Let’s get one fact out of the way right at the start. In case you were in any doubt, the U.S. is the world leader in plastic surgery – or, at least, it leads the world by volume. In 2011, 17.2 percent of procedures carried out in the top 25 countries were performed in the US. That amounts to 1 million procedures, with the nearest competitor being Brazil, with an equally impressive 900,000 procedures.
These numbers were reported by the National Business Journal’s Morning Call round up, but what the article, and indeed the original report does not make clear, is how much the results are being skewed by plastic surgery tourism. Due to differences in regulation, and the opportunity to combine a vacation with a surgical procedure, many people choose to have their procedures carried out abroad.
While the effect on the figures in this report may be negligible, the actual impact may be greater. The US is tightly regulated, whereas other countries (including some in Europe) may not be. It’s a slightly worrying trend, as the results may not always meet expectations, especially if there’s a language barrier or if the products being applied are not regulated. There are currently over 140 dermal fillers available in the unregulated U.K. market, compared with 14 in the U.S.
Liposuction is the most popular worldwide procedure, and a former favorite, the nose job, is the fifth most popular globally and ranks number one in China and Japan. While we’re on the topic of trends, The Week has recently rounded up four really odd plastic surgery trends in the US.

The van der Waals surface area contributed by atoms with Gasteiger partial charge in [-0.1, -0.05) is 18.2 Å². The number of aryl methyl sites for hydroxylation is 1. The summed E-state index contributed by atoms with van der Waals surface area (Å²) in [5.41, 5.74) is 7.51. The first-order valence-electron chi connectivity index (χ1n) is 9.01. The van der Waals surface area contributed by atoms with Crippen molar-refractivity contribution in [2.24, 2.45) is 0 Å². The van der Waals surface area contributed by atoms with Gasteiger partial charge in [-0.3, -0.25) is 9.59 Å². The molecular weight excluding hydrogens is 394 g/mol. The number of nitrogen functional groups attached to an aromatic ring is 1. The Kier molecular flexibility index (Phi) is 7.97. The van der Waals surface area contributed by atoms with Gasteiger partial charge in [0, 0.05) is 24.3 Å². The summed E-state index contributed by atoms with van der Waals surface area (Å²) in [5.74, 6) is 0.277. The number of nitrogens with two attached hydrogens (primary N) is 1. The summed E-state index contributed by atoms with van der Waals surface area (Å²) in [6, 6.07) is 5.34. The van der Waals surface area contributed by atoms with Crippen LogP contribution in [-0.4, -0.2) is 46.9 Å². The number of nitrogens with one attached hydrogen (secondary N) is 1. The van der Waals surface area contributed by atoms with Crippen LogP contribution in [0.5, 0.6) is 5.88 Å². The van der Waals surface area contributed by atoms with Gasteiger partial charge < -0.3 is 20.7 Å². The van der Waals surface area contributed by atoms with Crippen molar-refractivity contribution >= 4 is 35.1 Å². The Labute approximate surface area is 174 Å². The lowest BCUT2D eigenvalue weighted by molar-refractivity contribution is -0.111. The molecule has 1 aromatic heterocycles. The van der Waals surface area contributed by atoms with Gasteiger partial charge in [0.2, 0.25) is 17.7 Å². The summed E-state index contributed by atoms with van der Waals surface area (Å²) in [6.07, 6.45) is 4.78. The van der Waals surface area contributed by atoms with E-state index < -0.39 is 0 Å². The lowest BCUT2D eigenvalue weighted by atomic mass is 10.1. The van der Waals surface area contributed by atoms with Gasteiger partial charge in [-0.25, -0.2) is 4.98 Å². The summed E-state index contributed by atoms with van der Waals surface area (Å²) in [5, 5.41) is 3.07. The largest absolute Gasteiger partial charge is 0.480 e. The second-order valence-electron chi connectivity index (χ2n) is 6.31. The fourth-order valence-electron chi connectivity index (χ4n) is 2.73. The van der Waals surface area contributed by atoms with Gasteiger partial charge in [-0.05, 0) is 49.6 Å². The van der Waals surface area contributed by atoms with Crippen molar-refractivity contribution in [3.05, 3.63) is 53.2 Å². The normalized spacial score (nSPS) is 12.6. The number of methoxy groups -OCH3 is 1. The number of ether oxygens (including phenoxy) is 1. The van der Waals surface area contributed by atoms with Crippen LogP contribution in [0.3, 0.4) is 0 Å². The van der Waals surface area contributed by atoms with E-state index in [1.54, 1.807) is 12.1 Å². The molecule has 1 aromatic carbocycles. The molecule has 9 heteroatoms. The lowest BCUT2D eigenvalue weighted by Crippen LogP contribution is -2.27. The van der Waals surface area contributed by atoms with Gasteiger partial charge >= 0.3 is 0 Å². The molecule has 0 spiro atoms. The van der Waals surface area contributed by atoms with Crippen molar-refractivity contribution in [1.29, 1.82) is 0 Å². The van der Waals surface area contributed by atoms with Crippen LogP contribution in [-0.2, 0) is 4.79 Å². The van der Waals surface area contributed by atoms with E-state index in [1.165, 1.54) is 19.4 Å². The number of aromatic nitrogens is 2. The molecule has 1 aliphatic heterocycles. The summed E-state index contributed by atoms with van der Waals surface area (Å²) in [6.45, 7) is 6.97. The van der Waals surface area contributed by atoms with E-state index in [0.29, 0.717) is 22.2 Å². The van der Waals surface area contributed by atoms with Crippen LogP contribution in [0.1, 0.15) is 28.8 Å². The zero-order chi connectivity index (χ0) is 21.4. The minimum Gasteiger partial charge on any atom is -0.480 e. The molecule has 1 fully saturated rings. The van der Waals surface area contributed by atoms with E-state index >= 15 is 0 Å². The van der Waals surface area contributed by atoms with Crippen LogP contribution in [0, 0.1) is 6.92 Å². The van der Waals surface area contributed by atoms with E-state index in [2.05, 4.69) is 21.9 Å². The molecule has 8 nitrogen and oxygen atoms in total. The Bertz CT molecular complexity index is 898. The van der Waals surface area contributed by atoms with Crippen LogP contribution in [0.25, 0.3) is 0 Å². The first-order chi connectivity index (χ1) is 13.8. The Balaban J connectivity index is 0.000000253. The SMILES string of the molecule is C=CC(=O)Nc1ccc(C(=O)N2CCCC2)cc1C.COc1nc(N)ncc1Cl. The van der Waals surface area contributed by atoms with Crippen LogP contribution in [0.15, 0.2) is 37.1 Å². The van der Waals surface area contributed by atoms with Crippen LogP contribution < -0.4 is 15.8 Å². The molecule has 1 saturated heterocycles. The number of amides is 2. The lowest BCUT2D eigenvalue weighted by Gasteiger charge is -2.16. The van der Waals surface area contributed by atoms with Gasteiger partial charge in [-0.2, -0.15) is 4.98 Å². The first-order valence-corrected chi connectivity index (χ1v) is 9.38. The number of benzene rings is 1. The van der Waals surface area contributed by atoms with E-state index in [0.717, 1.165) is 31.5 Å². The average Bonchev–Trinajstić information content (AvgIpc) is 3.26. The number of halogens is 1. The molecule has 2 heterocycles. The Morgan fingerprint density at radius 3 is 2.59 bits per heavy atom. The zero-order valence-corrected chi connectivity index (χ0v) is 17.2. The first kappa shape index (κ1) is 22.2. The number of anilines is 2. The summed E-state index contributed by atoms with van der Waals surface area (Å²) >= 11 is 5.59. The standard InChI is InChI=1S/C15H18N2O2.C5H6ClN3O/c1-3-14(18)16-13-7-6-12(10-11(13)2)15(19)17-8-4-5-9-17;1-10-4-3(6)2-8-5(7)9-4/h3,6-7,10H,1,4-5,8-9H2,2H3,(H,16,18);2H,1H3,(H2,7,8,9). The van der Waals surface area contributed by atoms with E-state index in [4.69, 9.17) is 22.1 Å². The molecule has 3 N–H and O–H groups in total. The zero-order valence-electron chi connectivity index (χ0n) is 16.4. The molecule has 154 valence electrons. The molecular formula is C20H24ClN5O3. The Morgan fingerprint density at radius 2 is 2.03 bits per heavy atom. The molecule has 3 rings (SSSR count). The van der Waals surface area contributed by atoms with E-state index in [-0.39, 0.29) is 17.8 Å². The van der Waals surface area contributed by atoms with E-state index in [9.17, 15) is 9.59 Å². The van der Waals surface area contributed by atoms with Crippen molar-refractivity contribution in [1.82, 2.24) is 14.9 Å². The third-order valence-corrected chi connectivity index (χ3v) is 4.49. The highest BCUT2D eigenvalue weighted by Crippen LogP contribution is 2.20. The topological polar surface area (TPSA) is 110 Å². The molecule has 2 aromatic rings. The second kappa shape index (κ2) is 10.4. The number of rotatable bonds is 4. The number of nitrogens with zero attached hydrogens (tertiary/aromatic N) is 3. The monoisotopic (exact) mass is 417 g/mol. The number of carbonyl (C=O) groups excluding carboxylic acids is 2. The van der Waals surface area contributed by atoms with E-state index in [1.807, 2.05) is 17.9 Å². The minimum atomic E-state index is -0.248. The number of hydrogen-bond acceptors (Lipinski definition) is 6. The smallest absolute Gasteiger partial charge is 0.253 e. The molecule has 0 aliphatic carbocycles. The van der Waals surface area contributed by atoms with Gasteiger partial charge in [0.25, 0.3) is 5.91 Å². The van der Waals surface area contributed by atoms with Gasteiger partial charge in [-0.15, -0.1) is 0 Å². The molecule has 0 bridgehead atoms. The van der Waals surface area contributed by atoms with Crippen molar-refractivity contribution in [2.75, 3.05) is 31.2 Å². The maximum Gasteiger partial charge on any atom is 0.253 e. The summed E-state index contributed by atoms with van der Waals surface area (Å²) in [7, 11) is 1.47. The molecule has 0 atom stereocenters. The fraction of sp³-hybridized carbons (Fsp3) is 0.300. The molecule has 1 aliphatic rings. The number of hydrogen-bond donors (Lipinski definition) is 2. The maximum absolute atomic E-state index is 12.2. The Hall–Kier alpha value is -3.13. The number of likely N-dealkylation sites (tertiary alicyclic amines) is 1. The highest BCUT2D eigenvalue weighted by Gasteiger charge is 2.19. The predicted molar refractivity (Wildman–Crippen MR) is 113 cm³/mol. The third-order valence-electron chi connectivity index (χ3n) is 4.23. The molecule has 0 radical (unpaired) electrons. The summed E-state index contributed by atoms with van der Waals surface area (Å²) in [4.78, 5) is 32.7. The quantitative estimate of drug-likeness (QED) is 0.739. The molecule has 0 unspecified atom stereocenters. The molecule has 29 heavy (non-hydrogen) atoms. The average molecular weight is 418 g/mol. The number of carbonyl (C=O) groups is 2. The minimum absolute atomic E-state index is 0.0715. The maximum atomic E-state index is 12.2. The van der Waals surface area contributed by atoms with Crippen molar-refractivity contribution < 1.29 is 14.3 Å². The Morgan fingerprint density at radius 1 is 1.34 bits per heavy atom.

Leading the pack is the upper arm lift, or brachioplasty, where excess skin and fat is removed from the upper arm through an incision that runs right from the armpit to the elbow. The Week attached this trend to women wanting to copy Michelle Obama’s ‘toned triceps’ – which makes a change from people wanting the same nose as Kate Middleton.
In second place they put a bizarre practice which actually lengthens limbs by adding a telescoping rod (having first actually broken the bone) that pushes the bone slowly apart as it heals. The process takes six months of virtual immobility, and can cost an arm and a leg.
Chin surgery is up 71%, for some reason making it the third odd trend identified in the article, with toe surgery to fix oddly shaped or fat toes in fourth position.
At least three of these (the arm, chin and toe) make sense to me, with summer around the corner, everyone wants to look their best. Why not start with some light touches on the things that people will see first, and the most of, your chin, eyes, and forehead?
To learn more about cosmetic surgery, contact Dr. Shervin Naderi at 703-481-0002 in Virginia or 301-222-2020 in Maryland for a consultation today.